The Washingto Post has published a review of the new Progeny 14CD live set by progressive rock legends Yes. It was written by David Rowell and below is an excerpt:
The rock band Yes has had a long, remarkable and often cosmically complicated career, and the box set they put out this week only underscores those truths. Almost unprecedented in the history of rock music, the progressive-rock giant is releasing “Progeny: Seven Shows From Seventy-Two,” a box set of seven full concerts from three weeks during a 1972 concert tour, with the exact same set list. More than 12 hours of performances (14 discs), but in total, only seven full songs. (Guitarist Steve Howe and keyboardist Rick Wakeman each takes a solo turn.) Put another way, has Yes simply gone insane? I mean, you don’t expect modesty from a band that once released a double album with just four songs based on the Shastric scriptures. Still, there was reason to wonder if “Pathology” wasn’t a more apt name for the new set.
Even rock bands that approached their music more with the sensibility of jazz musicians, never wanting to play the same song the same way twice, like the Grateful Dead, say, or the Allman Brothers Band, hadn’t released this many seemingly identical recordings, as far as I could find. But Yes was far and away my favorite band, and I had to believe that the value of such seeming indulgence would be clear if I just gave it a chance. In fact, I was going to do more than that: I was going to listen to it all in one day. Just me and my stereo from sunup to sundown. Extreme? Okay, sure. But I have been listening to Yes since Bruce Jenner and O.J. Simpson co-hosted the “Battle of the Network Stars.” I could give the band a full day, absolutely.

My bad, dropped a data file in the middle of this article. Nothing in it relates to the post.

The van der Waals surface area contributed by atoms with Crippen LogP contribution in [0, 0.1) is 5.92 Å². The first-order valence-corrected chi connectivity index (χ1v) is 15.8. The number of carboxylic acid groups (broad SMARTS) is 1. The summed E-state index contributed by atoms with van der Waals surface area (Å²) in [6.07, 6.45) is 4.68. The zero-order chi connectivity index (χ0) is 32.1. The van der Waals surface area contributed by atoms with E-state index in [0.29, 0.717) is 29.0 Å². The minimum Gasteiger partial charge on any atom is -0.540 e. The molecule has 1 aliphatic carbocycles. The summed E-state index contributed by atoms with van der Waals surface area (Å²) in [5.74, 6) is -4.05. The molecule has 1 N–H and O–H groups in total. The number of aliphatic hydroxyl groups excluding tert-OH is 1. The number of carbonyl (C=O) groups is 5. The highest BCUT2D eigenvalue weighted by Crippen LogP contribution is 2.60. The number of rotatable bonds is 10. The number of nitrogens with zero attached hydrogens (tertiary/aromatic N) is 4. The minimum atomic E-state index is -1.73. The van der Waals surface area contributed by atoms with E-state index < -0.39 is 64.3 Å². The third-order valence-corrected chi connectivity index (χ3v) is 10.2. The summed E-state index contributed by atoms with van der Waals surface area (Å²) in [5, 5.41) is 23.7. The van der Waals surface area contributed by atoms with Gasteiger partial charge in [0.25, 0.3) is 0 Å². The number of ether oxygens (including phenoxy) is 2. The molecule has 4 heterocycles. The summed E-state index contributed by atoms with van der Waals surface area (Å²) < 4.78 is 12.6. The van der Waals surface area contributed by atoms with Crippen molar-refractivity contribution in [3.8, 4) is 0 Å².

Yes fans, in particular, had to wonder, though: Out of all the tours, why this one, since there was already a live album from this tour? In 1972, Yes was at their artistic zenith. They’d just finished recording their fifth album — what many believe to the shining crown of progressive rock — “Close to the Edge.” A massive tour was planned. The problem was, Bill Bruford, their exquisite drummer, announced quite suddenly that he was joining King Crimson, the darker, more brazen, improv-oriented prog rock band. For Yes fans, it was like seeing your daughter elope with the town’s juvenile offender.
Enter Alan White, who had played with George Harrison and John Lennon and had just finished a tour with Joe Cocker. He was available, but the first show, in Dallas, was in three days. And the music, with its razor-sharp shifts in tempo and mood and intricate solos, was as complex as quantum physics.
White accepted the offer and plunged into listening to the music nonstop before the first show. (After his intense listening session he would become the drummer for Yes. After my intense listening session I would . . . still be an editor.) After Yes finished the “Close to the Edge” tour, they released a concert movie from it called “Yessongs” (flowing capes, slow-motion shots and footage of Venus flytraps) and a triple-album of the same name. By high school, I knew every second of that recording. I knew when someone in the audience coughs during the bass solo, and sometimes I liked to cough right along. I knew when someone shouts “Louder!” before the relentless opening riff of “Heart of the Sunrise.” The album features harder-charging performances than the studio versions, with White driving it all home with cool fury. But hadn’t the best performances from the 1972 tour been available for decades? Couldn’t Yes have released a box set from the 1974 tour, the 1979 tour,1987?Forty-seven years in, is this massive new box set a result of Yes simply cleaning out its celestial basement? Or is my favorite band delivering one more, and possibly last,triumphant thrill?
To read the full review go here: